Aaron Blazar

Sprint and T-Mobile US: Three Other Reasons it Might Not Have Worked

Regulatory hurdles have apparently put to rest Softbank’s plans to bid for T-Mobile US, but the potential deal faced headwinds on several other fronts, including go-to-market strategy, coverage and network integration. All in, just like any other deal, the combination of Sprint/ T-Mobile US would not immediately create an all powerful third competitors as there would be be multiple high-stakes challenges to be cleared for the deal to be a long-term success.

A Tale of Go-To Market Strategies

As the companies stand today, Sprint and T-Mobile US have very different brands and value propositions. On the brand front, T-Mobile US has – under the leadership of John Legere – built a brand based on market disruption with differentiated offers and pricing plays that challenge the current wireless ecosystem. The company has continuously evolved its “un-carrier” strategy toward unique offers that generate buzz and attract customers to its maverick style of trend bucking.

Sprint, on the other hand, has approached the market with a classic, value-based attack on unlimited data, content ecosystem (think: Spotify partnership) and wireless family plan extension plays (e.g., Framily) aimed at rebuilding its base.

Current expectations are that the new entity would follow T-Mobile US’ ground game, which clearly has gained traction, while Sprint has been less successful in reclaiming its postpaid wireless market prowess. In my own firm, we have a healthy respect for what T-Mobile US has been able to accomplish since its proposed merger with AT&T fell through, but we also believe it’s prudent to acknowledge ongoing questions of sustainability. Ultimately, a winning play needs to be one that focuses on the long game (i.e. think Sprint Chairman Masayoshi Son’s 300-year plan) to drive sustainable growth and retainable share.

The Question of Coverage

Both Sprint and T-Mobile US have rapidly rolled out LTE networks across the U.S., focusing on the major cities with heavy population density. This strategy makes sense for an initial network rollout as capturing the low-hanging fruit from markets with dense potential customer bases is a huge opportunity. However, as LTE becomes ubiquitous in tier-one and tier-two markets across the U.S., competition will shift from being able to provide LTE service in major metro areas to providing ubiquitous coverage. As coverage plays a larger role in driving the competitive ecosystem, the question becomes:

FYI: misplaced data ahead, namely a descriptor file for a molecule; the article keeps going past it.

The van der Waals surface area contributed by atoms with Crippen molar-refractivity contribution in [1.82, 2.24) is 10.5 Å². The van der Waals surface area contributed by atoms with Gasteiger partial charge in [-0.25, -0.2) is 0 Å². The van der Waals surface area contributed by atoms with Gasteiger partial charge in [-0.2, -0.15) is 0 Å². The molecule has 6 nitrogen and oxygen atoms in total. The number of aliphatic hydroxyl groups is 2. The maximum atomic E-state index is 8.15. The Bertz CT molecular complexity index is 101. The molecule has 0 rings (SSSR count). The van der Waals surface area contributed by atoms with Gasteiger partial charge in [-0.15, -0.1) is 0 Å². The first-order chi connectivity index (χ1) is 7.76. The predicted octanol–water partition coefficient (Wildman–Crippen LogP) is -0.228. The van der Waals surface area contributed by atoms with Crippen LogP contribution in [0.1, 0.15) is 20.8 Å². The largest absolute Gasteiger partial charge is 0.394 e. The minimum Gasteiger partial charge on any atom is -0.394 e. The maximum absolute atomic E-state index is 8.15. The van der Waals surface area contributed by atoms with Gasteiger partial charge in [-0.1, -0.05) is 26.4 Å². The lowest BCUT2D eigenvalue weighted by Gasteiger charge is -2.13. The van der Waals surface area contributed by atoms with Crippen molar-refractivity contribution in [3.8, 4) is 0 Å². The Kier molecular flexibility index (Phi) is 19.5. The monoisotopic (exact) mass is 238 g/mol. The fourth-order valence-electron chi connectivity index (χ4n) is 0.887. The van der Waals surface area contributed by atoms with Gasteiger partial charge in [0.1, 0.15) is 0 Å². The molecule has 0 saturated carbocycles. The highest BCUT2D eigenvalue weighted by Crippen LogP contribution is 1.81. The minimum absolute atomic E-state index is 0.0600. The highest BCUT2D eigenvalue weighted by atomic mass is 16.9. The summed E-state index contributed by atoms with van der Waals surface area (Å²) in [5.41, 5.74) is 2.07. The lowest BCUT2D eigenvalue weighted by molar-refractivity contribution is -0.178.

• What would a combined Sprint/ T-Mobile US’ play be in tier-four cities and rural America?
  • Would the new company extend the edge, acquire spectrum and build network to support deeper coverage (i.e. think Verizon Wireless) or will it simply create an urban corridor player?

Historically, neither operator has effectively solved rural coverage issues. Sprint has identified this as a weakness and recently pushed heavily into finding small, independent network operators to partner with to enhance its coverage. This strategy is in its early stages and it remains unclear to what extent it will drive coverage improvements. Ultimately, in order for the combined entity to have a long-term competitive game, it will be necessary to tackle the coverage issue head on.

The “I” Word

With LTE now fully in center stage in the U.S. market, many have lost memory of the second-string networks backing up the latest-and-greatest. Although Sprint and T-Mobile US have adopted a similar flavor of LTE, the 3G networks sitting behind them differ significantly. T-Mobile US’ 3G network is built on GSM technology whereas Sprint’s is based on CDMA. Although many voices are claiming that 3G doesn’t matter anymore, the reality is that in many cases callers still rely on 3G services for connectivity. The main areas of potential pain are the basic voice services that currently are supported by 3G networks and areas where LTE has yet to be established. The different underlying technologies pose a considerable threat to the potential success of the combined entity (Think: Sprint Nextel 2.0.).

Sprint knows this story well following its 2004 acquisition of Nextel from which it took the company eight years to begin true integration with the rollout of its Network Vision plan. It goes without saying that Sprint and T-Mobile US’ networks need to be integrated in order for the deal to be successful, but in this case they will need to be integrated to drive immediate efficiencies as maintaining redundant networks with multiple technologies will negatively impact long-term costs and, as history as shown, holds the potential to negatively impact competitiveness of over time.

The Bottom Line

The real challenges to a combined company would have been in deal execution as, ultimately, the companies would need to distill their differences in market position, conquer the coverage gap and integrate network technology into a single platform capable of sustaining a long-term competitive edge. If the new company had been unable to conquer these challenges, the U.S. market would have remained one of two strong competitors and a third laggard.

This analysis was originally published at RCR Wireless.

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